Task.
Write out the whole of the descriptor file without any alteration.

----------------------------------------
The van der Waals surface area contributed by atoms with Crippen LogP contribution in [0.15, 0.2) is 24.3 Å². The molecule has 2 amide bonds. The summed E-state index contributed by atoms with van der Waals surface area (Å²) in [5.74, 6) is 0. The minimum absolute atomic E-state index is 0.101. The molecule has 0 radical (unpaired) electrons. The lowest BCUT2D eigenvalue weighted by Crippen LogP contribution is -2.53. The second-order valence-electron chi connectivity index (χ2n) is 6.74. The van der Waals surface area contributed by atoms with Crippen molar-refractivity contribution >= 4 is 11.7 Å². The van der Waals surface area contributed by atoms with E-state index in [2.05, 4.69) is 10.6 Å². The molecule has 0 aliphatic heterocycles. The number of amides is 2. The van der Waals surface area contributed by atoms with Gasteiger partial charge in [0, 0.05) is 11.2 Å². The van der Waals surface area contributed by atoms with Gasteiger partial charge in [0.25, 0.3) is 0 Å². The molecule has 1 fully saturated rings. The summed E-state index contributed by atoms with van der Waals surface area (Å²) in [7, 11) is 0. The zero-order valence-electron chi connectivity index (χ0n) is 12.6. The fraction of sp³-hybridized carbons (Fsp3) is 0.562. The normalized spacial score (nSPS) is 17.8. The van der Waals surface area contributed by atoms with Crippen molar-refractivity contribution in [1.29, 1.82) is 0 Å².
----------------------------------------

The van der Waals surface area contributed by atoms with Crippen LogP contribution in [0.15, 0.2) is 24.3 Å². The molecule has 2 amide bonds. The summed E-state index contributed by atoms with van der Waals surface area (Å²) in [5.74, 6) is 0. The minimum absolute atomic E-state index is 0.101. The molecule has 0 radical (unpaired) electrons. The lowest BCUT2D eigenvalue weighted by Crippen LogP contribution is -2.53. The second-order valence-electron chi connectivity index (χ2n) is 6.74. The van der Waals surface area contributed by atoms with Crippen molar-refractivity contribution >= 4 is 11.7 Å². The van der Waals surface area contributed by atoms with E-state index in [2.05, 4.69) is 10.6 Å². The molecule has 0 aliphatic heterocycles. The number of amides is 2. The van der Waals surface area contributed by atoms with Gasteiger partial charge in [0, 0.05) is 11.2 Å². The van der Waals surface area contributed by atoms with Gasteiger partial charge in [0.25, 0.3) is 0 Å². The molecule has 1 fully saturated rings. The summed E-state index contributed by atoms with van der Waals surface area (Å²) in [7, 11) is 0. The zero-order valence-electron chi connectivity index (χ0n) is 12.6. The fraction of sp³-hybridized carbons (Fsp3) is 0.562. The normalized spacial score (nSPS) is 17.8. The van der Waals surface area contributed by atoms with Crippen molar-refractivity contribution in [1.29, 1.82) is 0 Å².